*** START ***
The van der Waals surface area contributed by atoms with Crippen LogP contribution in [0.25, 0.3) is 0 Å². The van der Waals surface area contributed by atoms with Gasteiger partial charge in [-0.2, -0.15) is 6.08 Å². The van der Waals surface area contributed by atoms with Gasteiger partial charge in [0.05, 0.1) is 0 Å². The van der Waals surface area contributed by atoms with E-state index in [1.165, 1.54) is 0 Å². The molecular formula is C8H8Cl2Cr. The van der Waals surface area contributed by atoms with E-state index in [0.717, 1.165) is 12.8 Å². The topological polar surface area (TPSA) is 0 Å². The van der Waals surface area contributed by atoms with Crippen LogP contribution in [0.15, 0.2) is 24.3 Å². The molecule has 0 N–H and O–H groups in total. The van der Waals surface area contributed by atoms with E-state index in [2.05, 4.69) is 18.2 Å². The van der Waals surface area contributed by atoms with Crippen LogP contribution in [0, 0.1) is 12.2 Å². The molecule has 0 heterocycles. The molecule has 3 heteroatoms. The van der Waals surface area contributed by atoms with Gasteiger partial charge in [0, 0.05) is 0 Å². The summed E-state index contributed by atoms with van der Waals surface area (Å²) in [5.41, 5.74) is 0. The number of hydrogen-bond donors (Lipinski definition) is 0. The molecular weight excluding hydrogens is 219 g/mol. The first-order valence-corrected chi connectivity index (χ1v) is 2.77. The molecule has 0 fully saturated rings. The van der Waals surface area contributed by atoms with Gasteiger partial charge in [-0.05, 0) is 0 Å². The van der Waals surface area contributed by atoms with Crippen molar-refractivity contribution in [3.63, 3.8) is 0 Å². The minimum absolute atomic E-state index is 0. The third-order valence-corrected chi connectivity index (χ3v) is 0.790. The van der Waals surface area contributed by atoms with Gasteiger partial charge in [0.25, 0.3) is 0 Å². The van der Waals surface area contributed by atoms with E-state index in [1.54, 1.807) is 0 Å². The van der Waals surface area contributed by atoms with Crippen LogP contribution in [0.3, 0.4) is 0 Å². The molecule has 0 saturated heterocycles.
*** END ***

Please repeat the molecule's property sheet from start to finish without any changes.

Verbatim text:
The van der Waals surface area contributed by atoms with Crippen LogP contribution in [0.25, 0.3) is 0 Å². The van der Waals surface area contributed by atoms with Gasteiger partial charge in [-0.2, -0.15) is 6.08 Å². The van der Waals surface area contributed by atoms with Gasteiger partial charge in [0.05, 0.1) is 0 Å². The van der Waals surface area contributed by atoms with E-state index in [1.165, 1.54) is 0 Å². The molecular formula is C8H8Cl2Cr. The van der Waals surface area contributed by atoms with E-state index in [0.717, 1.165) is 12.8 Å². The topological polar surface area (TPSA) is 0 Å². The van der Waals surface area contributed by atoms with Crippen LogP contribution in [0.15, 0.2) is 24.3 Å². The molecule has 0 N–H and O–H groups in total. The van der Waals surface area contributed by atoms with E-state index in [2.05, 4.69) is 18.2 Å². The van der Waals surface area contributed by atoms with Crippen LogP contribution in [0, 0.1) is 12.2 Å². The molecule has 0 heterocycles. The molecule has 3 heteroatoms. The van der Waals surface area contributed by atoms with Gasteiger partial charge in [0, 0.05) is 0 Å². The summed E-state index contributed by atoms with van der Waals surface area (Å²) in [5.41, 5.74) is 0. The number of hydrogen-bond donors (Lipinski definition) is 0. The molecular weight excluding hydrogens is 219 g/mol. The first-order valence-corrected chi connectivity index (χ1v) is 2.77. The molecule has 0 fully saturated rings. The van der Waals surface area contributed by atoms with Gasteiger partial charge in [-0.05, 0) is 0 Å². The van der Waals surface area contributed by atoms with Crippen molar-refractivity contribution in [3.63, 3.8) is 0 Å². The minimum absolute atomic E-state index is 0. The third-order valence-corrected chi connectivity index (χ3v) is 0.790. The van der Waals surface area contributed by atoms with Gasteiger partial charge in [0.25, 0.3) is 0 Å². The van der Waals surface area contributed by atoms with E-state index in [1.54, 1.807) is 0 Å². The van der Waals surface area contributed by atoms with Crippen LogP contribution in [0.3, 0.4) is 0 Å². The molecule has 0 saturated heterocycles.